The 1984–85 NBA season was the 39th season of the National Basketball Association. The season ended with the Los Angeles Lakers winning the NBA Championship, beating the Boston Celtics 4 games to 2 in the NBA Finals.
The 1985 NBA All-Star Game was played at Hoosier Dome in Indianapolis, Indiana, with the West defeating the East 140-129. Ralph Sampson of the Houston Rockets wins the game's MVP award.
Michael Jordan became the only rookie in NBA history to lead a team in four statistics (points, assists, rebounds, steals).
The Clippers relocated from San Diego, California to Los Angeles, California.
Turner Broadcasting began a relationship with the NBA that has spanned over 20 years (and still continues today) when TBS signed a 2 year, 20 million dollar deal with the NBA.
The Kings played their final game in Kansas City, Missouri, and moved their franchise to Sacramento, California the following season. In one of their final home games, New York Knicks forward Bernard King, who finished the year as the scoring champion, ruptured his ACL in his right knee and was out of action for two years. King would come back in 1987, but would not return to the All-Star Game until 1991.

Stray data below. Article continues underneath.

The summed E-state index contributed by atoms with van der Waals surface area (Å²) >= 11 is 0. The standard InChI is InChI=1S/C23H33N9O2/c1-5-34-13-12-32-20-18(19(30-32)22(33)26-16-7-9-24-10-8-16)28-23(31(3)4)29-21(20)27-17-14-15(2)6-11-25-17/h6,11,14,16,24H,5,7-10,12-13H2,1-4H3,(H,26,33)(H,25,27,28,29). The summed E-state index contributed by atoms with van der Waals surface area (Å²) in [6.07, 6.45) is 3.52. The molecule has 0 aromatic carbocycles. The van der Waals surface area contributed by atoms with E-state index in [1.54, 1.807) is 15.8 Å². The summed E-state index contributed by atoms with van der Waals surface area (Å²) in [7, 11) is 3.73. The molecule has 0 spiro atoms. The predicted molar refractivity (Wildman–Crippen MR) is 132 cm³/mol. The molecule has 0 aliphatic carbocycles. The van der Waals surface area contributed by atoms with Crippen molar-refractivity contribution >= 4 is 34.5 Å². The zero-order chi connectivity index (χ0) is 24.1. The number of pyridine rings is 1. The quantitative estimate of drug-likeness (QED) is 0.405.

This season marked Michael Jordan's, Hakeem Olajuwon's, Charles Barkley's and John Stockton's rookie season in the NBA.
Due to a roof collapse at the Pontiac Silverdome, the Pistons were forced to rent the Joe Louis Arena for the remainder of the season and into the playoffs.
At age 38, Kareem Abdul-Jabbar became the oldest player to ever win the honor of Finals MVP. Kareem's team, the Los Angeles Lakers, became the first visiting team to win the NBA title at Boston Garden, beating their archrivals, the Boston Celtics, in six games.
The Finals adopted the 2-3-2 format still used to this day.
The Cleveland Cavaliers returned to the playoffs after a seven-year absence. They were eliminated by the Boston Celtics in four games. They would not make the playoffs again until 1988. The Cavaliers were coached by George Karl, then making his NBA coaching debut.
At New Orleans' Lakefront Arena (where the Atlanta Hawks played 12 of 41 home games that season), Larry Bird scored a Boston Celtics franchise record 60 points in Boston's 126-115 victory over the Hawks on March 12. Bird broke the previous franchise record set by teammate Kevin McHale (56) nine days earlier at Boston Garden against the Detroit Pistons.